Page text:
Bright photographs made of light—photographs that moved—suspended in the dark like dreams that had been captured in the night and put on display. It was a totally new kind of theater in the first decade of the 20th century, where the actors weren’t confined any longer to the stage proscenium: they could be out in the street or on a moving train or up on the roof. It was a play in black and white and silver whose only limitation was imagination. It really was like a dream.
That’s why they called the place Dreamland. It was on Fourth Street in the Brunswick Hotel, and a seat in the photo-play cost 5 cents, so it was Mansfield’s first Nickelodeon.
What you got for your Nickel
The sign outside said Dreamland because people in 1906 recognized the word dream as a sort of synonym for Moving Pictures—there were ‘dream’ theaters all over the country—but once inside the lobby it was called The Arbor. There was an actual flowery trellis arching over the door to get into the theater, like you were passing out of this world into a garden of fantasy.
The seats were nothing special, just straight wooden folding chairs arranged in rows in a long, narrow room that had a piano player at one end underneath a white wall, and a projectionist at the other end who cranked the machine once the lights went out.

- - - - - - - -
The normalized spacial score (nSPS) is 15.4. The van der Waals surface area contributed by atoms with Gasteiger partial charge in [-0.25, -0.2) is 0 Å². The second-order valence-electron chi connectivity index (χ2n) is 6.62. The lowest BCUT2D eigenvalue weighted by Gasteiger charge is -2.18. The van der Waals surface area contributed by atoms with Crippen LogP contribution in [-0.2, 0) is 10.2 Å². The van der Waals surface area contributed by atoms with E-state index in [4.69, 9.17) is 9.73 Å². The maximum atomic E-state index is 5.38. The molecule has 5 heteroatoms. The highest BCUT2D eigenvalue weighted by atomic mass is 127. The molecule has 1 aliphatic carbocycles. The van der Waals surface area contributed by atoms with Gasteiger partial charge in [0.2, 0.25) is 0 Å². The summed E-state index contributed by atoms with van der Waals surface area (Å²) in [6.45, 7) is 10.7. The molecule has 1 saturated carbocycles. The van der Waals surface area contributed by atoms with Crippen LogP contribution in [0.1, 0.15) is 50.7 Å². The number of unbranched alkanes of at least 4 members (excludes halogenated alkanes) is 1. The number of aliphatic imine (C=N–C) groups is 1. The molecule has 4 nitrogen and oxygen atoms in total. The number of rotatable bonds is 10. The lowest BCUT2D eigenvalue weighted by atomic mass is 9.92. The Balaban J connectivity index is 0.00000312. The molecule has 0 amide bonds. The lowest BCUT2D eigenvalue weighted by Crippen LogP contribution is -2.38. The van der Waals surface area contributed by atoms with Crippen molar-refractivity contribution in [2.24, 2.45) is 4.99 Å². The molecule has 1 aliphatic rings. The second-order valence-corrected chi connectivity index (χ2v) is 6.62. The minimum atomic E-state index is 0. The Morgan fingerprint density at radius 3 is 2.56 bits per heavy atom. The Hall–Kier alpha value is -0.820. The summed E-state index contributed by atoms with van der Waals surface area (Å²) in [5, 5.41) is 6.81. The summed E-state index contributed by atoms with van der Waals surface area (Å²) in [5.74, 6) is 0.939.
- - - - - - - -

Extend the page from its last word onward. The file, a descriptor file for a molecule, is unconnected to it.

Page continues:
The crowd was there to have fun. They stamped their feet and laughed uproariously and sometimes read the silent picture script titles out load. Between picture reels they all sang and the words were shown up on the wall in special sing-along slides that were projected in color.
Each silent moving picture story lasted about 7 minutes—that’s how long it took to reel 1000 feet of film through the machine—with any luck. The Arbor had a problem with their emotional projectionist who got overly excited when the plot got too thrilling and started cranking the projector faster and faster.
For only 5 cents you could step into a dark cave and leave your troublesome life outside and dream you were in someone else’s life…a funny life, or a melodramatic one, or a nerve-wracking war-torn narrow escape. You could go to five different worlds in one hour, and when you got back your own life seemed like a different place. It was amazingly therapeutic.
People couldn’t get enough and soon there were six more Nickelodeons in town. The next silent picture theater to open was the Alvin on Third Street in the DeSoto Hotel. This whole concept of leaving your world behind and journeying to exotic other dimensions made the moving picture houses more than mere theaters—they were like travel agencies. The Alvin advertised itself as the Japanese Theater because it seemed there wasn’t anyplace farther from Mansfield than Japan.
The Star Theater was like the White Star Ocean Liners that could take you away across the seas to anywhere in the world. As the new theaters opened up, each was more opulent and ultra-illuminated on the nighttime streetscape so you entered through a portal of grandeur like a member of the aristocracy: The Royal, The Grand, The Majestic, The Ritz.
In today’s media-saturated culture, where you can easily watch full length Technicolor films on your phone sitting anywhere you want, it is not easy to imagine what an astonishing revolution it was when stuttering black-and-white, 7-minute silent movies flashed into town and changed forever the way we look at the world and imagine the new possibilities for our lives.
Part 2: More photos of silent movie theaters from 1910-1928, including The Royal, The Ritz, The Madison and The Ohio.